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Sustainability spices up McCormick & Co. supply chain

McCormick & Co., the Baltimore-based maker of spices and seasonings (NYSE: MKC), stands out in the consumer food products sector for its aggressive pursuit of eco-friendly practices.

“McCormick has embraced sustainability in the supply chain,” said Ted Stank, a professor of supply chain management at the Haslam College of Business at the University of Tennessee.

Ranked number 14 of 25 in the FreightWaves Shipper of Choice awards, McCormick has set a goal of 100 percent plastic packaging that can be reused, recycled or repurposed by 2025. The company recently reinvented its packaging for two of its iconic products, black pepper and Old Bay seasoning, replacing metal cans and plastic tops with a fully recyclable container that equates to a 16 percent reduction in carbon emissions.

McCormick & Co. works with agricultural cooperatives to improve the lives of local farmers around the globe. It was named the 13th most sustainable corporation and first in the food products industry on the 2019 Global 100 Sustainability Index released at the World Economic Forum by Corporate Knights.

McCormick has made other improvements to its supply chain processes. The company shifted into a globally organized supply chain over the last several years and as a result has gained economies of scale and standardization to improve margins, said Stank, who worked with a McCormick executive enrolled in UT’s executive MBA program. McCormick is also a longtime partner of the university’s global supply chain institute.

The company recognizes that cost management has been a big focus, Stank said. “Now a lot of what it is selling is moving into mobile purchasing. So it is having to become more flexible and agile as to where it picks up product.”

“That has McCormick focused more on building flexibility into capital assets and manufacturing,” Stank said.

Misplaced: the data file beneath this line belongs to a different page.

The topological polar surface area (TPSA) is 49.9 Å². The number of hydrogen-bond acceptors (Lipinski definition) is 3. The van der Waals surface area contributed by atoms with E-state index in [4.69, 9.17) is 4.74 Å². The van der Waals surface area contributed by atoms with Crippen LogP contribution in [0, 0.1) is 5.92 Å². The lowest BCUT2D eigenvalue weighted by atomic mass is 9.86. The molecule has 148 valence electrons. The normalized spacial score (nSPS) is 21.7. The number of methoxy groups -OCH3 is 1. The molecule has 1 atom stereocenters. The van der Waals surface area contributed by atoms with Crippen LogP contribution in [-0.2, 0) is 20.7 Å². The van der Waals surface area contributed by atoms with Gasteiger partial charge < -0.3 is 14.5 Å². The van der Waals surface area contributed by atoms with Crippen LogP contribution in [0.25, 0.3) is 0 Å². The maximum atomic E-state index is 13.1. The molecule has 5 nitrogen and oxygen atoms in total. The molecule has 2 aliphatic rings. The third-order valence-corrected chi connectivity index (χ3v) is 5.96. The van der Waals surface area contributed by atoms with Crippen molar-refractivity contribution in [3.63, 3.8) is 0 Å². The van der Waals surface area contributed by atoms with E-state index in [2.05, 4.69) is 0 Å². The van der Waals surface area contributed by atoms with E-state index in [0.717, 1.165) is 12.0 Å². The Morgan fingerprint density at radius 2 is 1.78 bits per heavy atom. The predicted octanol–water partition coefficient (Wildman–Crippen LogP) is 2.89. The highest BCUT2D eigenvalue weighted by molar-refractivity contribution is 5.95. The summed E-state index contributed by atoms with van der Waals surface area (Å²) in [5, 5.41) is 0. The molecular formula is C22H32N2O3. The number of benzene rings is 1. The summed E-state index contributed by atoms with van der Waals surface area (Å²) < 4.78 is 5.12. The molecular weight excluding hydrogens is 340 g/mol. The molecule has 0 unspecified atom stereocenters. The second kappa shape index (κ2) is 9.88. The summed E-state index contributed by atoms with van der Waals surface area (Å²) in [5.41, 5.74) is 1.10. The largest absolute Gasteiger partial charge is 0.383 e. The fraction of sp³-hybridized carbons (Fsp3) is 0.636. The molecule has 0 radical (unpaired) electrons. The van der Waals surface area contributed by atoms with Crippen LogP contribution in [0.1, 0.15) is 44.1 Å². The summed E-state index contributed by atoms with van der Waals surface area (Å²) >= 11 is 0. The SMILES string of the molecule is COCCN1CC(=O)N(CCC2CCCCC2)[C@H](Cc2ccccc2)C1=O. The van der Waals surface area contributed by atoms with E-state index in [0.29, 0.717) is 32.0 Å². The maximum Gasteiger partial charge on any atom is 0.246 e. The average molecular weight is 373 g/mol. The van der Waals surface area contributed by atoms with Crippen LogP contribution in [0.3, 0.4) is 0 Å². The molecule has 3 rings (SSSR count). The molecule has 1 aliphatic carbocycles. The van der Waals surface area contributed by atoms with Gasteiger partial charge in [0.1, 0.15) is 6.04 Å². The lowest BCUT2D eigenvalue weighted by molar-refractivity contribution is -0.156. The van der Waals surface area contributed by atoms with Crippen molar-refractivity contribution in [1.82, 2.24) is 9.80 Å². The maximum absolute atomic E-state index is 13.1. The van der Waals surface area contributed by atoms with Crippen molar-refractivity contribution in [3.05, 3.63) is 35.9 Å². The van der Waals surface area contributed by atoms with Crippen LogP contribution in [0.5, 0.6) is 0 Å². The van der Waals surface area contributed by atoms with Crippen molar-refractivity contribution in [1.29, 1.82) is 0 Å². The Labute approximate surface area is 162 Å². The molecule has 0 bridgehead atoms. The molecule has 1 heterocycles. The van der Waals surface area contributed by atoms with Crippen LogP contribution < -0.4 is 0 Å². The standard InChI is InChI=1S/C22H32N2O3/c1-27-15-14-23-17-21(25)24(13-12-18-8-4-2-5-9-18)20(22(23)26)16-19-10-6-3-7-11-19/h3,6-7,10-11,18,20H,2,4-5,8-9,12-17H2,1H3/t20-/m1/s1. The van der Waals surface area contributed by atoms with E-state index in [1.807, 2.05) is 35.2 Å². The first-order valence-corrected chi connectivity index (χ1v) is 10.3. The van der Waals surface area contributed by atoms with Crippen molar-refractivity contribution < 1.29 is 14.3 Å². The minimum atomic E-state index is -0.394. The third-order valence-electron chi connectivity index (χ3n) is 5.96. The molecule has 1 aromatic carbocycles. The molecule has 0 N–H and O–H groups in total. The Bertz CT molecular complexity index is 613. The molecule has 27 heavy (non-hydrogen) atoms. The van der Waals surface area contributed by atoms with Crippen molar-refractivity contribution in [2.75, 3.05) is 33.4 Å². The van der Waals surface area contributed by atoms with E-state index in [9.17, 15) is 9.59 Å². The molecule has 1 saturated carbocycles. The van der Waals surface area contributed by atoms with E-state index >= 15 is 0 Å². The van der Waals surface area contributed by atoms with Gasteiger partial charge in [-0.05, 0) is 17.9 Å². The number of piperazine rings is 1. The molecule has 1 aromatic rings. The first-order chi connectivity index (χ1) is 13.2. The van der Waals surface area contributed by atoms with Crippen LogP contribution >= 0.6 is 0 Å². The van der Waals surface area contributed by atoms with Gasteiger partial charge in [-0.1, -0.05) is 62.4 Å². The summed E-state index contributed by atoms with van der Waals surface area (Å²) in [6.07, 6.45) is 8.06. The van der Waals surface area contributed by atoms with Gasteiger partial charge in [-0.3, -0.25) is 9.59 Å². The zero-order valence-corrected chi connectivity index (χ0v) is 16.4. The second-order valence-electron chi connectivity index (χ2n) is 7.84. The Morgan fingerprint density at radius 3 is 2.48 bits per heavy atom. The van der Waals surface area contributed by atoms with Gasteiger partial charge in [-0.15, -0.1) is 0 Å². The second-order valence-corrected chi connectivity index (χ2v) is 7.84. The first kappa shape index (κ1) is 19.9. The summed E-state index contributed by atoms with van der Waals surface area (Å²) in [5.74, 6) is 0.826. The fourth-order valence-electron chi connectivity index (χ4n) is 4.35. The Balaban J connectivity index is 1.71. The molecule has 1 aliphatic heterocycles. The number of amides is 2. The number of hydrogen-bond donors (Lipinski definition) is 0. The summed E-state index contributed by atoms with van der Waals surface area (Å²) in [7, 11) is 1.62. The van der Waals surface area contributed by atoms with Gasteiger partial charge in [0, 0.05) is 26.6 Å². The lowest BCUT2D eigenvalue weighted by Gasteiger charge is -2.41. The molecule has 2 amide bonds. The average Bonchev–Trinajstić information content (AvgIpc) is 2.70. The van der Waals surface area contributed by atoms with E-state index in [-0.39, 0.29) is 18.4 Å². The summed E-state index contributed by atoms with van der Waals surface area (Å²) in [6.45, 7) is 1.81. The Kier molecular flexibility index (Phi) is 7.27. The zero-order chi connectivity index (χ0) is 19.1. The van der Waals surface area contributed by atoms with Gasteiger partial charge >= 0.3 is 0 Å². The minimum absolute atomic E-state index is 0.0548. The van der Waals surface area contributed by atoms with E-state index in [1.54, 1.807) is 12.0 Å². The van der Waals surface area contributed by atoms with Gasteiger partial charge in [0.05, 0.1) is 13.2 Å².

McCormick & Co. sales rose 1 percent in the first quarter of 2019 from the year-ago period. Operating income was $197 million in the first quarter compared to $181 million in the first quarter of 2018. Adjusted operating income was $199 million, a 4 percent increase from $192 million in the first quarter of 2018.

FreightWaves and Convoy recently teamed up to present the first annual Shipper of Choice Award to top-notch manufacturers, distributors and retailers. The first-of-its-kind award was created to recognize shippers committed to eliminating inefficiencies from the supply chain and aiming to be excellent partners for their carriers.

Carrier-members of the Truckload Carriers Association and the Blockchain in Transport Alliance (BiTA) voted for Shippers of Choice based on qualities such as flexibility and detention on a five-star scale, with a possible total score of 25 points.

“The Shipper of Choice Award is all about increasing transparency as we highlight innovative best practices that keep freight moving and contribute to a healthy freight community,” FreightWaves CEO Craig Fuller said.

Linda Baker, Senior Environment and Technology Reporter

Linda Baker is a FreightWaves senior reporter based in Portland, Oregon. Her beat includes autonomous vehicles, the startup scene, clean trucking, and emissions regulations. Please send tips and story ideas to [email protected].